Anyway, enough moaning. Good food, good beer (apart from one that had been on too long) and a nice place in the city centre. Worth checking out if you’re dreaming of beer in the dreaming spires…

The Old Horns Inn, High Bradfield, April 2017

A sunny Saturday lunchtime in South Yorkshire. Yes, we have sneaked over the border for today’s walk, enjoying a stroll around Low and High Bradfield, and putting this pub perfectly in the middle of our walk as a lunch stop. This lovely sunny day saw our first outdoor pub lunch of the year, although that does unfortunately mean you get to sit with lots of smokers puffing away…

A few different cask ales on at the bar and I thought this was a new one to me, but it turns out I’ve had Hen Harrier from Bowland Brewery before, and it was in better condition the previous time too.

Lots of things on the menu to choose from, classic pub dishes like Hunter’s chicken, steak pie, sandwiches, jacket potatoes and some amusingly named and intriguing dishes such as:-

Elvis’ Last Burger

6oz beef burger, melted cheddar cheese, peanut butter, pickle, crispy bacon & onion rings with “Frank’s hot sauce”

Today it was time for another fish finger sandwich, the “Giant Fish Finger” baguette:-

No false advertising here, that is certainly a giant fish finger. Nice bowl of chips and a few leaves on the side.

A good pub lunch enjoyed in the sunshine at a lovely village pub. Well worth a lunch stop if you’re in the area…

Ladybower Inn, April 2017

We do like a lunch time pub stop. Another day out walking today, walking around the northern “spur” of Ladybower Reservoir. The Ladybower Inn is reasonably placed for walks around Ladybower, situated as it is just on the eastern edge. A little detour on most walks should get you here.

We stopped in at the halfway-ish point on our walk and ordered some lunch. Sometimes the menu description doesn’t do justice to the plate (hopefully it’s a plate) that arrives at your table. This was one of those times. Something called “The Fish Finger Sandwich” sounds like it will be a fish finger sandwich. There’s quite a detailed description:-

“Succulent beer battered strips of haddock topped with Monterey Jack cheese and tomato sauce on a bed of rocket served on a toasted ciabatta. Served with chips and tartare sauce.”

Even that doesn’t quite prepare you for what arrives…

A whale in a mega bun. It’s a carb fest. Batter inside a ciabatta. Cheese, tomato sauce, rocket. And chips as well. It was a big lunch for sure, and would have been more suited on a more arduous day, but it went down very nicely.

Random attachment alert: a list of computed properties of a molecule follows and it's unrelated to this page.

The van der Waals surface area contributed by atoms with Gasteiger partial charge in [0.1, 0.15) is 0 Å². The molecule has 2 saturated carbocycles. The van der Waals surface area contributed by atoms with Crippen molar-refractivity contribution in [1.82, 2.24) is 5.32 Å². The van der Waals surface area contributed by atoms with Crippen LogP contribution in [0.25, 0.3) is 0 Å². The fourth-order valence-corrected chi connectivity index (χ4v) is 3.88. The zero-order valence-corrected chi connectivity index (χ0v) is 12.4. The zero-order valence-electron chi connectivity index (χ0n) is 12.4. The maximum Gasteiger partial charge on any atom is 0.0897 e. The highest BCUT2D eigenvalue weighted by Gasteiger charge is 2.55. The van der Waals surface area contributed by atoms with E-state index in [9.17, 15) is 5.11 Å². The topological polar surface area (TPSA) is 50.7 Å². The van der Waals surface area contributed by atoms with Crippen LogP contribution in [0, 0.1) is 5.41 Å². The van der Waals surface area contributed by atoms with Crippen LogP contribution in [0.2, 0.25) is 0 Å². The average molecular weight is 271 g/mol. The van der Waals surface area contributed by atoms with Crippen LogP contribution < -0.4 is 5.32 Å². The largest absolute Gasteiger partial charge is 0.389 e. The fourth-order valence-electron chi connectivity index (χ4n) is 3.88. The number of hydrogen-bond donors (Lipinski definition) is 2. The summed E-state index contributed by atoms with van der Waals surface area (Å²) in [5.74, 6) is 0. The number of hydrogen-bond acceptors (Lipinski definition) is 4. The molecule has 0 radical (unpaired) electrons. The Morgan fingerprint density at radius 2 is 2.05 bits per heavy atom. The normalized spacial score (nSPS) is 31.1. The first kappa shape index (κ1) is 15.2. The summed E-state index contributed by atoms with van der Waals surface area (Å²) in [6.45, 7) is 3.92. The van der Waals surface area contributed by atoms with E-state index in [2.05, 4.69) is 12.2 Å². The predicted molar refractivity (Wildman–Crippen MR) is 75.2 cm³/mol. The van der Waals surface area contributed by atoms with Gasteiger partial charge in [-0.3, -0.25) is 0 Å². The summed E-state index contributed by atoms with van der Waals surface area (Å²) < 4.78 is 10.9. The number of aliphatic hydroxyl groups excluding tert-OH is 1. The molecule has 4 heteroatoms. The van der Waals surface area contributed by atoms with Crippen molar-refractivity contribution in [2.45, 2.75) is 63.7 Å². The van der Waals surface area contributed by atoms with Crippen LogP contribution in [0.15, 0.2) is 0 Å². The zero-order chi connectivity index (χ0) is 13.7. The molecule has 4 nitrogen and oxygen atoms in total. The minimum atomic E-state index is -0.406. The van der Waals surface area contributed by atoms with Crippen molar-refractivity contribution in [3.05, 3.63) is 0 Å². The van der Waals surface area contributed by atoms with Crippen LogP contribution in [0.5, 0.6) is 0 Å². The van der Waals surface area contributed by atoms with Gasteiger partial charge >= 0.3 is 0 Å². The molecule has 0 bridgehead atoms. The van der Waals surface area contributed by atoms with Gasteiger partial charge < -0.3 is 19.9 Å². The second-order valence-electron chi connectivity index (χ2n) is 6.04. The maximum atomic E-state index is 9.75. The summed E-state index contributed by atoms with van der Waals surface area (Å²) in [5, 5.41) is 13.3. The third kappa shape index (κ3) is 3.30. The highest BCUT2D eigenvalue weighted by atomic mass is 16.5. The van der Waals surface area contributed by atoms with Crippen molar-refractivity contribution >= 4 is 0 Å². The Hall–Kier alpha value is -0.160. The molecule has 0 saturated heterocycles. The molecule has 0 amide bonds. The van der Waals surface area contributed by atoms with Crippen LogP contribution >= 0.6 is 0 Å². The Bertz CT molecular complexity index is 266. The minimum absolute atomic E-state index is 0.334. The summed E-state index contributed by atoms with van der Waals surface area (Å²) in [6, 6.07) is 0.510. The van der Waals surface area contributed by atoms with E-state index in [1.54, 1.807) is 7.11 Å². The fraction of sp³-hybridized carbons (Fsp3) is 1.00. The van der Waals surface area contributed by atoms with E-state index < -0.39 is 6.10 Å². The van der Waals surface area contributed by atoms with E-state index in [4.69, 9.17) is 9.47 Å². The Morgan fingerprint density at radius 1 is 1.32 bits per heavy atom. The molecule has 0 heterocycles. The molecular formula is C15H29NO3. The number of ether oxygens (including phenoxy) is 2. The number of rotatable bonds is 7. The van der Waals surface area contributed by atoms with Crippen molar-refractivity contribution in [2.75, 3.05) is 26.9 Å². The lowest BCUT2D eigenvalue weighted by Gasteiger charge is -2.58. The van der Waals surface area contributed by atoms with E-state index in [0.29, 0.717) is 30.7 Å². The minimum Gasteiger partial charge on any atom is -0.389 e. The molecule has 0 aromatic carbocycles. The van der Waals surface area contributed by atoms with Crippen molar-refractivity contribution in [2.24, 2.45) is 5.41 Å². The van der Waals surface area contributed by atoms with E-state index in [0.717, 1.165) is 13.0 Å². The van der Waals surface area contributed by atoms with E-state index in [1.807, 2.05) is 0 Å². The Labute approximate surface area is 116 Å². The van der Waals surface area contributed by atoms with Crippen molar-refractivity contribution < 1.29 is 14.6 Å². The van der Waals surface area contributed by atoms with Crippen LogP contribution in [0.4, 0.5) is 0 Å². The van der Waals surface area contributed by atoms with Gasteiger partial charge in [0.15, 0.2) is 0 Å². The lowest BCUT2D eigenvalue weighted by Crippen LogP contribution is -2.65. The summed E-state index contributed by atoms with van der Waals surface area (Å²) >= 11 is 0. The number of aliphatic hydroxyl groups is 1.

You will notice a lack of beer, and that’s because there was a lack of beer on the bar, just one pump serving some very average Bateman’s which I politely declined.

The Ladybower is a lovely pub, walkers are welcome, and there’s plenty of space outside in the summer months. They obviously get a lot of passing traffic from the A57 which keeps them going.

The Bulls Head, Castleton, April 2017

Another sunny April day, and a twist on a familiar Peak District walk. We’ve walked from Hope to Castleton and back quite a few times over the years, and via quite a few different routes. Last time we did it, we stopped off at The George in Castleton for lunch.

Today we did the low level bit first, and arrived in Castleton with plenty of time to stroll around the shops (picking up a beer or two at the village shop), as well as buying some gifts elsewhere. As before, you are spoilt for choice in Castleton, as there are so many great pubs. We opted for The Bulls Head, a Robinsons pub that we have passed by so many times.

We sat down, checked out the menu and then popped up to the bar to order. This interesting looking concoction is Lucy Jack (Grapefruit Edition) from Norwegian brewery Lervig, full of juicy grapefruit goodness, although it could have even more hops and grapefruit for me. Very refreshing after a morning of walking.

My lunch was predictable, because pulled pork was on the menu. Pulled pork was ordered, in the form of this sourdough sandwich, served with salad, and we ordered some sweet potato fries on the side.

It was delicious. So often pulled pork can be sickly stuff, but this had the right balance to it, and it was a very tasty lunch. Another great Castleton pub.

We headed off soon afterwards, as we have the high bit of the walk still to come, returning to Hope via the Lose Hill ridge.